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Monday, October 25, 2021 @ 8:29 AM

Build it and they will come | John L. Hill

U.S. President Joe Biden has his “Build Back Better” campaign to upgrade infrastructure. Not to be outdone, the Ontario government is providing up to $2 million in additional funding for its own Build Back Better pilot project. The idea that building shows progress and prosperity is now well-imbedded in our collective psyche. We often hear the phrase, “Build it and they will come,” (a misquote of the 1989 movie Field of Dreams where it was said “he will come”) or even a reference to Genesis 6 where God supposedly told Noah to build it and they (the animals) would come. ... [read more]

Friday, October 22, 2021 @ 5:10 PM

Updated with corrections: Law school tuition increases part of a larger issue | Saranjit Dhindsa

This column and headline have been re-written to correct inaccuracies that appeared in the previous version. It originally appeared on October 20. ... [read more]

Friday, October 22, 2021 @ 8:27 AM

Chelsea Manning: Example or exception? | Kelly Goldthorpe

Chelsea Manning, the former U.S. intelligence analyst who leaked documents to WikiLeaks that exposed the extent of U.S. involvement in the “war on terror” in Afghanistan and Iraq, recently had a virtual hearing with the Immigration Division to determine her admissibility to Canada. The minister of public safety and emergency preparedness contends that Manning is inadmissible to Canada for serious criminality due to her convictions in the U.S. ... [read more]

Wednesday, October 20, 2021 @ 8:27 AM

Why go back to the courthouse? | Gary Joseph

Let me begin by saying that I very much miss in-person court. I miss the interactions with my colleagues at the bar. I miss the formality of the courtroom. I miss the vibe of the courthouse. I even miss “robing up.” Further, I believe that the courthouse is a symbol of our democracy, the rule of law which we all should cherish, and I love to be a participant in the role it plays in our society, but … as we move closer to in-person attendances, I ask why go back? ... [read more]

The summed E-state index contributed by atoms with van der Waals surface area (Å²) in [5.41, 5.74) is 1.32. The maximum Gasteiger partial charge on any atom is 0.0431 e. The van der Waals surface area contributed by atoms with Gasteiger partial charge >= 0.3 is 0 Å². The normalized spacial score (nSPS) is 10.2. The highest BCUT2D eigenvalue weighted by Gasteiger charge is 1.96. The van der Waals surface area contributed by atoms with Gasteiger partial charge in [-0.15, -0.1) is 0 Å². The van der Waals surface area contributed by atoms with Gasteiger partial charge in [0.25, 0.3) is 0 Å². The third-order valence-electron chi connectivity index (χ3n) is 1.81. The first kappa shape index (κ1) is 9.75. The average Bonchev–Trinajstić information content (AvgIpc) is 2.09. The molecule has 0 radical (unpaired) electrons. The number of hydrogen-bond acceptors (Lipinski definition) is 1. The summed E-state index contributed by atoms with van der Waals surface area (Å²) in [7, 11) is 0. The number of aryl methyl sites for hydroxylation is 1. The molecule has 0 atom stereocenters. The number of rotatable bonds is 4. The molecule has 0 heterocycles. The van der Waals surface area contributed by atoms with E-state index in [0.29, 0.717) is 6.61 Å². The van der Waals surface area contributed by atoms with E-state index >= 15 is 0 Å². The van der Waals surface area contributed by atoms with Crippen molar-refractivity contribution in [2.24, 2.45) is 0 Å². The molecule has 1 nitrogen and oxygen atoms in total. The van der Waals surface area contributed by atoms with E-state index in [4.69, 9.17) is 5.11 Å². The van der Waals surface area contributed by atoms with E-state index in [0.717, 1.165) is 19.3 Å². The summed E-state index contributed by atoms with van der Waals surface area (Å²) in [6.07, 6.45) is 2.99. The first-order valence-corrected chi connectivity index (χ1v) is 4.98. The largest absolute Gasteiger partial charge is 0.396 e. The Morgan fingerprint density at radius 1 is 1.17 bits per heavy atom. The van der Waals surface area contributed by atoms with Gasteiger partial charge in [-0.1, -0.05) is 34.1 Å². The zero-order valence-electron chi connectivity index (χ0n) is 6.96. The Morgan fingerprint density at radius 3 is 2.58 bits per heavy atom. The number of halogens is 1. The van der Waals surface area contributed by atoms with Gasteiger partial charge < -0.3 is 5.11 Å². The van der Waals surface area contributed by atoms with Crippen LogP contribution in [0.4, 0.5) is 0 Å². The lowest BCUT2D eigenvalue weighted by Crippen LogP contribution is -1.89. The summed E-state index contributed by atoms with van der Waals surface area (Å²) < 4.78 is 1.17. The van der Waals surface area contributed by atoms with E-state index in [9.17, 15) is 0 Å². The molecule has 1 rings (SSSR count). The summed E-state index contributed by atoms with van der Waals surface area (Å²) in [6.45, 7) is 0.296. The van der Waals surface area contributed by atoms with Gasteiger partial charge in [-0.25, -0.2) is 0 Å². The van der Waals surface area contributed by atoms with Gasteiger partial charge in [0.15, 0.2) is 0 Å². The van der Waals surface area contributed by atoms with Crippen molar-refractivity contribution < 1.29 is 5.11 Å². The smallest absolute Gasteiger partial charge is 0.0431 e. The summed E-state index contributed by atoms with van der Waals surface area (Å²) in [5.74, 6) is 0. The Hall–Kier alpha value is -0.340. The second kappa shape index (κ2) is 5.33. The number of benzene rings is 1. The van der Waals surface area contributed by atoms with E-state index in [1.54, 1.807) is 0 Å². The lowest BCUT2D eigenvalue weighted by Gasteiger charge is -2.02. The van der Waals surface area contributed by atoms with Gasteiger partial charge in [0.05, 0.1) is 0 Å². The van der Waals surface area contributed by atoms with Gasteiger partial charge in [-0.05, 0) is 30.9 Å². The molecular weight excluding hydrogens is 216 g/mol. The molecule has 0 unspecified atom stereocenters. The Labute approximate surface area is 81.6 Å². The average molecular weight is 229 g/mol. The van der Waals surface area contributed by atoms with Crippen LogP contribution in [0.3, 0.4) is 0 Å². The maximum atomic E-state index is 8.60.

Tuesday, October 19, 2021 @ 1:34 PM

The LSO’s advertising and referral myth | Darryl Singer

In 2017, the Law Society of Ontario (LSO) amended the rules on advertising and referral fees. Despite this, in the last several years the LSO has seen fit to target the many personal injury firms across the province who generate the bulk of their work from advertising. This includes going after firms for infractions which predated the changes, when the rules were in more of a grey zone. (Full disclosure: this includes my current firm Diamond & Diamond Lawyers LLP and its senior partner Jeremy Diamond, who are presently in the middle of defending an ongoing prosecution). ... [read more]

Friday, October 15, 2021 @ 2:24 PM

Dropping bro on his head? Reasonably foreseeable, your Honour | Marcel Strigberger

Mistakes. Also known as errors, blunders or in my best legalese, boo-boos. Do lawyers make any? ... [read more]

Friday, October 15, 2021 @ 8:45 AM

In mediation, don’t always try to meet in the middle | Stuart Rudner

“There’s an old saying that tells us that the person who offers to meet you in the middle is a poor judge of distance.” ... [read more]

Thursday, October 14, 2021 @ 11:05 AM

Radical simple solution to B.C. Supreme Court backlog | Kyla Lee

I wrote a few months ago about the absolutely broken scheduling system in B.C. Supreme Court’s Vancouver civil chambers. Since that time, our office has still been unable to book a lengthy chambers hearing for even a single matter. ... [read more]

Friday, October 08, 2021 @ 1:06 PM

The grinch that stole Halloween | Marcel Strigberger

This was not Mark Metzger III’s day though it should have been. The Galveston, Texas, lawyer who values humour wanted to lift the gloomy doom mood in the midst of a threatening storm and so he dressed up in a costume of the Halloween film murderous character Michael Myers and walked along the beach, mask, fake knife, phony blood and all. ... [read more]

Wednesday, October 06, 2021 @ 2:20 PM

Good news, bad news | John L. Hill

The province of Ontario has taken a step to reduce incarceration for people on intermittent sentences and to keep close tabs on people released on bail. Rather than have such sentences served in a jail, offenders will wear an ankle bracelet and be tracked by GPS. The system will also track those in the community on a temporary absence permit, those with monitoring conditions on conditional release, parole or bail release. ... [read more]